The Fresh Loaf

News & Information for Amateur Bakers and Artisan Bread Enthusiasts


belle's picture

Okay all you pizza afficianados....I stole this from Pinterest today and have to tell you I am so tempeted to try it out...BUT...a  pizza dough with no rise time????  What do you think...dare I attempt this super easy and fast recipe?  Would love your thoughts...


The Easiest Pizza Dough In The World everybody loves sandwiches
1 packet yeast (2 1/4 teaspoons)

1 cup warm water

2 1/2 cups flour

1 teaspoon honey

1 teaspoon salt

2 tablespoons olive oil

Preheat oven to 400F.  In a large bowl, combine the yeast and warm water and stir until the yeast dissolves.  Add the flour, salt, honey and olive oil; stir to combine using first a wooden spoon then your hands.  Let dough rest for 10 minutes.
Sprinkle baking sheet with cornmeal and press dough into it to your desired thickness.  Top with your toppings and bake for approximately half an hour or until crust is golden, toppings are heated through and cheese is bubbly.

CountryWoodSmoke's picture

Firing up the WFO for first Pizza of the season

March 20, 2012 - 6:02pm -- CountryWoodSmoke

It’s been a lovely start to the spring season, the weather has been unseasonably warm, so it was about time I fired the wood fired oven up for a quick couple of pizzas for my family.

It’s always difficult after you haven’t fired an oven in anger for a while as it builds up moisture over the winter and everything takes a while longer to heat up.

mrosen814's picture

I thought I would share a few pics from last night's pizza dinner. I used Nancy Silverton's pizza dough recipe from her Mozza book. I made a few adjustments with fermentation times, but for the most part, it's the same.

I've had the pizza at Mozza and I think it's one of the best (if not, the best) pizza in Los Angeles. This recipe is not supposed to be an exact duplicate of the pizza dough at Mozza, but rather, a home baker's version. I think it came out pretty darn good, if I do say so myslef!


* 22 ounces warm tap water (2 cups, 6 ounces)
* 1⁄2 ounce (1 Tbsp) compressed yeast or 1 tsp active dry yeast
* 26 ounces unbleached bread flour, plus more as needed
* 1⁄2 ounce (1 Tbsp) dark rye flour or medium rye flour
* 1 1⁄2 tsp wheat germ
* 1 1⁄2 tsp barley malt or mild-flavored honey, such as clover or wildflower
* 1⁄2 ounce (1 Tbsp) kosher salt
* Olive oil, grapeseed oil, or another neutral flavored oil, such as canola oil, for greasing the bowl


To make the sponge, put 15 ounces of the water and the yeast in the bowl of a standing mixer and let it sit for a few minutes to dissolve the yeast. Add 13 ounces of the bread flour, the rye flour, and the wheat germ. Stir with a wooden spoon to combine the ingredients. Wrap the bowl tightly in plastic wrap and tightly wrap the perimeter of the bowl with kitchen twine or another piece of plastic wrap to further seal the bowl. Set the dough aside at room temperature (ideally 68 to 70 degrees) for 1 1⁄2 hours.

Uncover the bowl and add the remaining 7 ounces of water, the remaining 13 ounces of bread flour, and the barley malt. Fit the mixer with a dough hook, place the bowl on the mixer stand, and mix the dough on low speed for 2 minutes. Add the salt and mix on medium speed for 6 to 8 minutes, until the dough starts to pull away from the sides of the bowl. Note that the dough will not pull so much that it completely cleans the bowl, but if the dough is too sticky and is not pulling away from the sides at all, throw a small handful of flour into the bowl to make it less sticky. While the dough is mixing, lightly grease with olive oil a bowl large enough to hold the dough when it doubles in size. Turn the dough out of the mixer into the oiled bowl. Wrap the bowl as before. Set the dough aside at room temperature for 45 minutes. Dust your work surface lightly with flour and turn the dough out onto the floured surface. Acting as if the round has four sides, fold the edges of the dough toward the center. Turn the dough over and return it, folded side down, to the bowl. Cover the bowl again with plastic wrap and set it aside for 45 minutes.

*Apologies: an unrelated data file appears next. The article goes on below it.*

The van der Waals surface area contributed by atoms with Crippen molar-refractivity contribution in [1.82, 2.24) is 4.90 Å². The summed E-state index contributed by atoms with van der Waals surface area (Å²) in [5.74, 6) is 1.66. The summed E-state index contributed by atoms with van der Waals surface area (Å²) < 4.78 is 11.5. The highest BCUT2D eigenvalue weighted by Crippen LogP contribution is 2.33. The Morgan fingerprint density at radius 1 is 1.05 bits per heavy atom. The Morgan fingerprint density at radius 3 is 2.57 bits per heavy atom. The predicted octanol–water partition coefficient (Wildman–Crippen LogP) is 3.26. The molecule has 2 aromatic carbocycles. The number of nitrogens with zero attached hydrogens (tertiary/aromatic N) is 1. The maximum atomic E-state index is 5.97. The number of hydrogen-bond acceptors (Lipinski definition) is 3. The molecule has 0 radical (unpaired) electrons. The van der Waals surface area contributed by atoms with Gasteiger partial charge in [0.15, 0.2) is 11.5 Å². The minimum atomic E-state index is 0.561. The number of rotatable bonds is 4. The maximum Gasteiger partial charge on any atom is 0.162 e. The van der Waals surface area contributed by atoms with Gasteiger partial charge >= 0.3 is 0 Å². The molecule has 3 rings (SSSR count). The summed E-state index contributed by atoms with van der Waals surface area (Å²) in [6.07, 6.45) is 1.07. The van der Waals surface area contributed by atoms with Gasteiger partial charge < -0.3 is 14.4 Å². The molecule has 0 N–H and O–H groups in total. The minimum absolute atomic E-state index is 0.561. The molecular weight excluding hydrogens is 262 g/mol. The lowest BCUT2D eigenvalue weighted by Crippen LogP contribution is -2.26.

Dust your work surface again lightly with flour and turn the dough out onto the floured surface. Divide the dough into six equal segments, each weighing approximately 7 ounces. Gently tuck the edges of each round of dough under itself. Cover the dough rounds with a clean dishtowel and let them rest for 5 minutes.

Lightly flour your hands and use both hands to gather each round of dough into a taut ball. Dust a baking sheet generously with flour and place the dough rounds on the baking sheet. Cover the baking sheet with the dishtowel and set them again at room temperature for 1 hour to proof the dough. (Or leave the dough on the counter to proof instead.)

Elagins's picture

Imported Type 00 Pizza Flour - Pivetti vs. Caputo

March 12, 2012 - 5:10pm -- Elagins

This past weekend, I finally got around to doing a head-to-head comparison between the two Type 00 Italian flours sells, and it was a real eye-opener.

First some background.  Until recently, we weren't able to get the Caputo flour since our wholesaler was having problems with his source, so originally, although I wanted to stock the Caputo, all I could get was the Pivetti -- and, frankly, I'm not at all sorry things worked out that way.

rfusca's picture

My first 'creative' pizza.

March 3, 2012 - 7:26pm -- rfusca

Crushed san marzano tomatoes, fresh mozz, spinach, prosciutto, and a egg pizza.  High gluten dough, I like the chew.  Fermented in the fridge for about 10 hours, a few stretch and folds in there, and then proofed for 45 minutes rougly. Combination cooking of cast iron griddle and broiler - total cook time around 4 minutes.  By 'creative', I mean not pepperoni and cheese or such.

Sorry for the thin DoF on the pics, didn't check my aperture first.

mike owens's picture

dead yeast in the pizza dough

February 26, 2012 - 2:15pm -- mike owens